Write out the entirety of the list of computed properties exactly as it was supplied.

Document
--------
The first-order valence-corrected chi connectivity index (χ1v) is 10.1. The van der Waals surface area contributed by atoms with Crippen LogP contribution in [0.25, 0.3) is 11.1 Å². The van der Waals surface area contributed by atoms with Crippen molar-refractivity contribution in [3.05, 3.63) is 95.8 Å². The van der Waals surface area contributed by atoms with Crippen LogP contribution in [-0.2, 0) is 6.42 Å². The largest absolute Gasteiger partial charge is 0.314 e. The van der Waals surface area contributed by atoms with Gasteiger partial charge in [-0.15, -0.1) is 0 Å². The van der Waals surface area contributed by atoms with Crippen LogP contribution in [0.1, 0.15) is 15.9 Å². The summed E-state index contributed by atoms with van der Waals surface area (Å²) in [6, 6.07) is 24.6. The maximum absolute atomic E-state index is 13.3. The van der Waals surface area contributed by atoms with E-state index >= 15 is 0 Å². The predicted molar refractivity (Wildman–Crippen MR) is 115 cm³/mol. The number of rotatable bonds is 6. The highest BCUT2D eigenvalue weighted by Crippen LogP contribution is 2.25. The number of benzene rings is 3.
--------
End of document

The first-order valence-corrected chi connectivity index (χ1v) is 10.1. The van der Waals surface area contributed by atoms with Crippen LogP contribution in [0.25, 0.3) is 11.1 Å². The van der Waals surface area contributed by atoms with Crippen molar-refractivity contribution in [3.05, 3.63) is 95.8 Å². The van der Waals surface area contributed by atoms with Crippen LogP contribution in [-0.2, 0) is 6.42 Å². The largest absolute Gasteiger partial charge is 0.314 e. The van der Waals surface area contributed by atoms with Gasteiger partial charge in [-0.15, -0.1) is 0 Å². The van der Waals surface area contributed by atoms with Crippen LogP contribution in [0.1, 0.15) is 15.9 Å². The summed E-state index contributed by atoms with van der Waals surface area (Å²) in [6, 6.07) is 24.6. The maximum absolute atomic E-state index is 13.3. The van der Waals surface area contributed by atoms with E-state index >= 15 is 0 Å². The predicted molar refractivity (Wildman–Crippen MR) is 115 cm³/mol. The number of rotatable bonds is 6. The highest BCUT2D eigenvalue weighted by Crippen LogP contribution is 2.25. The number of benzene rings is 3.